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China rebounds with economic growth target above 6% – BBC News

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Chinese President Xi Jinping, left, and Premier Li Keqiang, right, applaud during the opening session of the Chinese People's Political Consultative Conference at the Great Hall of the People

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China is aiming for an economic growth rate above 6% in 2021, after scrapping its target last year.

China’s Premier Li Keqiang announced the target on Friday at the opening of this year’s National People’s Congress.

The target marks a return to strong growth after the Covid-19 pandemic impacted the world’s second largest economy.

Although China’s economy grew last year, it only managed 2.3% growth, its weakest result in decades.

The new target highlights the Chinese economy’s strong rebound after the pandemic shutdowns led to a sharp 6.8% contraction in the first quarter of 2020.

The economy grew in the second half of 2020, and China was the only major global economy to post gains for the year, although they were slender compared to previous years.

Now the government hopes to continue that rebound.

“A target of over 6% will enable all of us to devote full energy to promoting reform, innovation, and high-quality development,” Premier Li Keqiang said.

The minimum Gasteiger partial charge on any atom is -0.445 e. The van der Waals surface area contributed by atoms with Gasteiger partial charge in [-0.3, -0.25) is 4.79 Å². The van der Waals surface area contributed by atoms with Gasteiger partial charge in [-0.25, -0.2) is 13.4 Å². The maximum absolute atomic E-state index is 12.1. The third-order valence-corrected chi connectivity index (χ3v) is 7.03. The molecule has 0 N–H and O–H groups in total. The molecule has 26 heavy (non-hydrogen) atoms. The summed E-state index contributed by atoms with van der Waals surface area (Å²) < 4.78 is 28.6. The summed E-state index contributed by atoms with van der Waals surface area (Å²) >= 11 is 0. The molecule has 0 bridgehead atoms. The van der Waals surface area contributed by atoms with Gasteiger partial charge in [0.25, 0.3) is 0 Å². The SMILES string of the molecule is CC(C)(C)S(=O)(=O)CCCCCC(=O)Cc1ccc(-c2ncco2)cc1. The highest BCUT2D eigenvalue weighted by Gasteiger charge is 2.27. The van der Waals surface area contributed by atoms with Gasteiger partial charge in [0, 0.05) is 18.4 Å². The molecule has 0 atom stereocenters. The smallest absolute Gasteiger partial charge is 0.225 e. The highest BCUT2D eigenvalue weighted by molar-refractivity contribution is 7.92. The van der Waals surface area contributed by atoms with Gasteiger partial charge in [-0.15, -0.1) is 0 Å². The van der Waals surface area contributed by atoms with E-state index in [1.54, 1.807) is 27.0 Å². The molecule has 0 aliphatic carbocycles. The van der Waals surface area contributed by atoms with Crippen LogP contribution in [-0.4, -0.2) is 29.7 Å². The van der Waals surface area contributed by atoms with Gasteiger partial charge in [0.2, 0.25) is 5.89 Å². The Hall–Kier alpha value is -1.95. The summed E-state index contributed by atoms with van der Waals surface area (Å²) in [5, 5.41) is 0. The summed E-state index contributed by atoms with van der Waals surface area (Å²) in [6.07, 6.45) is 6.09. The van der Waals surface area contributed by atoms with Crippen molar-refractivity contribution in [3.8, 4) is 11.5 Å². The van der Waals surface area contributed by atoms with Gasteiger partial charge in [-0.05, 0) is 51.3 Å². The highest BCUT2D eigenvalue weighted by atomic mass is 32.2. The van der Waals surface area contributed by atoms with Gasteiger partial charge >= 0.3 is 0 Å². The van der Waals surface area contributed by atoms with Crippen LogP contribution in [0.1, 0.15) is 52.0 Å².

“In setting this target, we have taken into account the recovery of economic activity.”

By some measures the target appears modest, falling well below the International Monetary Fund’s estimate of 8.1% growth for China’s economy this year.

Other analysts are also tipping stronger growth.

“The consensus for the year is about 8%-9% but this is coming from a low base. The focus is still on the quality versus the quantity of growth,” said Catherine Yeung, investment director at Fidelity International in Hong Kong.

In an analyst note, Bruce Pang from investment bank China Renaissance said the more flexible target leaves some room for structural reform and a transition to a more mature economy.

“We think it likely the target will be achieved, indicating that authorities are shifting focus to the quality of growth instead of speed,” he said.

Mr Li also set a target urban unemployment rate of around 5.5%, with a goal of more than 11 million new urban jobs, up from nine million last year.

It also set a budget deficit goal of around 3.2% of gross domestic product.

However, the finance ministry expressed concern about the state of the government budget.

“The outlook for government revenue and expenditure in 2021 appears quite grave, with even greater difficulty in balancing the budget and risks in key areas such as debt that cannot be overlooked,” it said in a report released at the start of the meeting.

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Britain is ‘bouncing back’ into the same old economy – The Guardian

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Britain is ‘bouncing back’ into the same old economy  The Guardian



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CANADA STOCKS – TSX ends flat at 19,228.03